In the 1976 motion picture, All the President’s Men, the catchphrase “Follow the Money” was coined. It was the advice given by the Deep Throat character as reporters Woodward and Bernstein looked to uncover the scandal that came out of the Watergate break-in. When it comes to thematic investing, the same advice should be heeded.
Very recently an interesting stat came across my desk in an article on MarketingLand.com that sheds light directly on our Safety & Security investment theme. The article covers a survey of over 4,000 adults in the U.S. and the United Kingdom with regards to their sharing behavior online:
Asked whether Cambridge Analytica and other data and privacy scandals had impacted their online behavior, 78% of respondents said yes. Among that group, 74% said they are sharing less information online. For those whose behavior has not changed, the survey found that “they were already highly protective of their information, or that they had accepted a lack of privacy when engaging online.”
Further into the article, an even more concerning stat reveals that consumers have no hope of achieving a level of privacy anymore:
Compared with the 2018 survey, consumers in the U.S. and U.K. now overwhelmingly believe [online privacy is not achievable]. The “online privacy is possible” respondents have declined from 61% in 2018 to 32% in 2019.
Impact of the Change in Online Behavior
One would think that with all of the cyber scams, data hacks and “fake news” pervading social media, and even the internet as a whole, we would see most of the internet darlings taking it on the chin.
Such negative effects from consumers’ evaporation in confidence of online privacy are not readily apparent — at least in the near term — when we look at the likes of social media giants Facebook (FB) and Twitter (TWTR). By all accounts, Facebook knocked it out of the park in its latest earnings report, which was released back in April 2019 and summarized the company’s first quarter of 2019. Mark Zuckerberg’s empire produced revenue for the quarter that soared 26% and net income per share that came in at $1.89 versus expectations of $1.62. Twitter (TWTR) too killed it in the first quarter with $787 million in revenue and first-quarter earnings per share of 37 cents, compared with analyst estimates of $776.1 million and 15 cents per share.
The longer-term impact, however, of consumers sharing less and less, and lacking trust in online sites with their data is that the level of user engagement begins to wain.
Why log into Facebook five . . . six . . . ok 24 times per day, if none of your friends are sharing anything worth looking at?
That “Fear of Missing Out” (FOMO) quickly goes away when all you are missing out on is your friend’s latest cat photos or the toddler video you’ve seen 17 times. If the content isn’t fresh and refreshed, at some point, you and your attention span will move to where it is, which will be something to watch for Netflix (NFLX) as Apple (AAPL), Disney (DIS), AT&T (T) push into the video streaming market tapping our Digital Lifestyle investing theme.
So we’ll be on the look out for any confirming data points on this when Facebook (FB) announces its Q2 earnings on July 24, 2019 and Twitter’s on July 26, 2019.
Regulation and Fines Also Keeping CEO’s Up at Night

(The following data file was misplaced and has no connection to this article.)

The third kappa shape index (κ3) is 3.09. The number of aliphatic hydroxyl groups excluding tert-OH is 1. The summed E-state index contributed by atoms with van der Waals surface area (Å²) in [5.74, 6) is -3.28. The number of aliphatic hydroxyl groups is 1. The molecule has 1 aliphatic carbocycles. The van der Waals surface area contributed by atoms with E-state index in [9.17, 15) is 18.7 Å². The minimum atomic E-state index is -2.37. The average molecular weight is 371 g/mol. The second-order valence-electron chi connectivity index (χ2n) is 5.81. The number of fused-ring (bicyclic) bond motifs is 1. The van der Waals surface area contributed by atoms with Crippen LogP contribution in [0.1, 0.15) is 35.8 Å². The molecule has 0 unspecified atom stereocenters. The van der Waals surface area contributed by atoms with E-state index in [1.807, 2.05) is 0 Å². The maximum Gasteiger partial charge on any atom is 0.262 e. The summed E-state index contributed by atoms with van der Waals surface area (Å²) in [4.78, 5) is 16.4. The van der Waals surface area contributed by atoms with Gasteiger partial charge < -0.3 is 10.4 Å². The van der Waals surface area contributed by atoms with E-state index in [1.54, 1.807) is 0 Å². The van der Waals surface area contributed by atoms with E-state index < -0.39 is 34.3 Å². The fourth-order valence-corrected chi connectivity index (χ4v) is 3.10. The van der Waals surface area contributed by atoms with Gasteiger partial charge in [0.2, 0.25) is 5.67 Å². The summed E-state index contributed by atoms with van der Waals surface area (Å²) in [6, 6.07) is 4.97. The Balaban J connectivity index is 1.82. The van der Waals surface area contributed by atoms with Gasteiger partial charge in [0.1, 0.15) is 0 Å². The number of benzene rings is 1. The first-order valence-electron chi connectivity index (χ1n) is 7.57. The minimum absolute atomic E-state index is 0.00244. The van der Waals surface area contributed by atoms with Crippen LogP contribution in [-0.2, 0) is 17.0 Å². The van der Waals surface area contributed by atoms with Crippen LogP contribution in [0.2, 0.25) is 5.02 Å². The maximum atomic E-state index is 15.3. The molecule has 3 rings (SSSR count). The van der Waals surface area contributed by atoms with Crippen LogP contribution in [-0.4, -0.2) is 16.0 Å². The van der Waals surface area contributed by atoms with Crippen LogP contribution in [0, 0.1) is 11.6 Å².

Losing the engagement of a customer base for privacy concerns can be terrible, but actual missteps in the handling of customer data and privacy can come along with some hefty costs as well.
We already have the European Union’s GDPR regulation, which British Airways (BA) has run afoul of and hit with a $230 million fine and Marriott (MAR) as well with a $123 million fine. Additionally, the State of California’s California Consumer Privacy Act (CCPA) is to take effect in January of 2020 and we also have rumblings of Congress taking steps to impose GDPR-like regulations on a federal level.
So is Silicon Valley and the rest of Corporate America and beyond concerned about this?
While we can’t peak into the sleeping patterns of CEO’s and CIO’s of these companies, these kinds of concerns are being revealed when we . . . you guessed it . . . follow the money.
Yesterday, OneTrust, a privately held company focused providing tools and services to help companies comply with GDPR and assess their risk levels announced a $200 million Series A investment, which equals a not-to0-shabby $1.3 billion valuation for a company that is just three years old.
The OneTrust series A round came on the heels of a $70 million D round closed by San Francisco-based TrustArc. That latest round brings the total amount raised by TrustArc to over $100 million. In an article on VentureBeat.com covering the TrustArc news, the size of the privacy and compliance market as described as:
TrustArc competes to an extent with StandardFusion, LogicGate, Iubenda, and Netwrix Auditor, all of which are vying for a slice of enterprise governance, risk, and compliance market that’s estimated to be worth $64.62 billion by 2025. Bregal Sagemont partner Daniel Kim isn’t terribly concerned about rivals, though — he points out that TrustArc has engaged with over 10,000 customers to date across its client base of more than 1,000 clients.
Getting back to following the money, these are developments we monitor as we develop our themes where we look to identify those companies riding the tailwinds of a theme as reflected in operating profit or sales. In the case of privacy and compliance, it’s a key component of our Safety & Security investment theme and the planned release of a new index to go along with our Cleaner Living Index that was launched in June of 2019.